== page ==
Never let it be said that we here at Bleacher Report aren’t fair. Last week, we gave you the 2011 offensive postseason awards for Nebraska, and now you get the defensive postseason awards. We make sure, especially during this season of giving, that no one feels left out.
I mean, it is a long offseason, and a special teams postseason award column will help fill that long void between January and August, now, won’t it?
Much like on offense, the defensive MVP was a bit of a no-brainer. Lavonte David not only led the way statistically for the Blackshirts, but came up with crucial turnovers (Ohio State) and stops (Penn State) to stop an already-disappointing 9-3 campaign for NU from careening into something truly unsightly.
David’s speed, vision and playmaking ability stood out in a year where Nebraska’s defense took an uncharacteristic step backward. It’s unfair to list David twice on this award show (as you will see later), but the Lavonte-David-sized hole in the middle of Nebraska’s defense will be very difficult to fill in 2012.
Hampered by injuries to start the season, Will Compton began just trying to keep up with the wizardry Lavonte David was demonstrating on the field. But as he got healthier, and as the season wore on, Compton began to show flashes of why he was such a highly sought after recruit. His combination of size and quickness was critical down the stretch for Nebraska, and his play gives the Children of the Corn some hope for the defense going into 2012.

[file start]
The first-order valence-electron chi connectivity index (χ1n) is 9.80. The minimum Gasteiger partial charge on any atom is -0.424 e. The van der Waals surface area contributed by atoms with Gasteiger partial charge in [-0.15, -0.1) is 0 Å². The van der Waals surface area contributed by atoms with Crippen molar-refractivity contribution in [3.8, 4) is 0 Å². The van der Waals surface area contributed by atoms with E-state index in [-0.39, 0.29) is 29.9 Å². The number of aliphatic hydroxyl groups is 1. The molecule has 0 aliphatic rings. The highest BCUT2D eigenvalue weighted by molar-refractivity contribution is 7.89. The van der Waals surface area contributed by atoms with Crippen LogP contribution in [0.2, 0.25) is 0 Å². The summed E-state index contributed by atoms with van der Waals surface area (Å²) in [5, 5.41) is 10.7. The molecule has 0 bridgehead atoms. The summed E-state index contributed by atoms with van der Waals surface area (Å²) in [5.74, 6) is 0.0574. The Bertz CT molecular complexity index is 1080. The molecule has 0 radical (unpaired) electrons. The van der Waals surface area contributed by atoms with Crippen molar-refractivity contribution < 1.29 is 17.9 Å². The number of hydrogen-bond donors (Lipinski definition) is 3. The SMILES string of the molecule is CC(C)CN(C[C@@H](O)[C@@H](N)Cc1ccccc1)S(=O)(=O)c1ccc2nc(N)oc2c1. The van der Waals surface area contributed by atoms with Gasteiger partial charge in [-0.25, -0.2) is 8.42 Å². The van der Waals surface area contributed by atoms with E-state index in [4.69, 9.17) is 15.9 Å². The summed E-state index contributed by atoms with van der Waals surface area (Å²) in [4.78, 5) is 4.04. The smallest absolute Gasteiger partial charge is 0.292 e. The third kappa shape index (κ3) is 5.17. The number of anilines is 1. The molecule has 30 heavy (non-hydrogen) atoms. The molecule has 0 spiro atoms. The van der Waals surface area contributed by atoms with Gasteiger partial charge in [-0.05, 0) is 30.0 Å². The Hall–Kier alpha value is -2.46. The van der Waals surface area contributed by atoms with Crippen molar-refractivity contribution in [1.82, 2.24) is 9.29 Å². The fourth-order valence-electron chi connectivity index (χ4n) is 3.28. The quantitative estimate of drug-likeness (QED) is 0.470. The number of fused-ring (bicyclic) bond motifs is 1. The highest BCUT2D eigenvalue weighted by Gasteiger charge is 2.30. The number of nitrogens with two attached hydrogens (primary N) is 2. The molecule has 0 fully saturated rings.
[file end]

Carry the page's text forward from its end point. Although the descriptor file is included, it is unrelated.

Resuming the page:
This was a lot easier on offense, where the field was littered with freshmen making contributions. On defense, though, the kids struggled mightily when thrown out on their own due to Alfonzo Dennard’s injury. However, as the season progressed, Andrew Green managed to win back his job at cornerback and began to show significant progress. With another offseason of work, and with Dennard’s departure to graduation, Green looks primed to make a big step forward next season.
It’s tough to quantify this, because Jared Crick’s midseason injury cut short what his production would have been in 2011. But make no mistake, Crick is a top-level NFL talent at defensive tackle, one that doesn’t grow on trees. NU struggled with depth on the defensive line at the end of 2011, and was playing from behind from a talent standpoint ever since Crick went out. At least next year, Nebraska will know ahead of time that Crick won’t be coming back.
It’s not terribly fair to include Sean Fisher on this list, because it was painfully clear that Fisher never completely recovered from the injury that robbed him of his 2010 season. But, unfortunately, even when he was put out as a starting linebacker at the start of 2011, it became quickly apparent that Fisher wasn’t the same player he was before his injury. And, as became a common theme for the Nebraska defense, the NU coaches were in a position of needing to fill position holes at linebacker.
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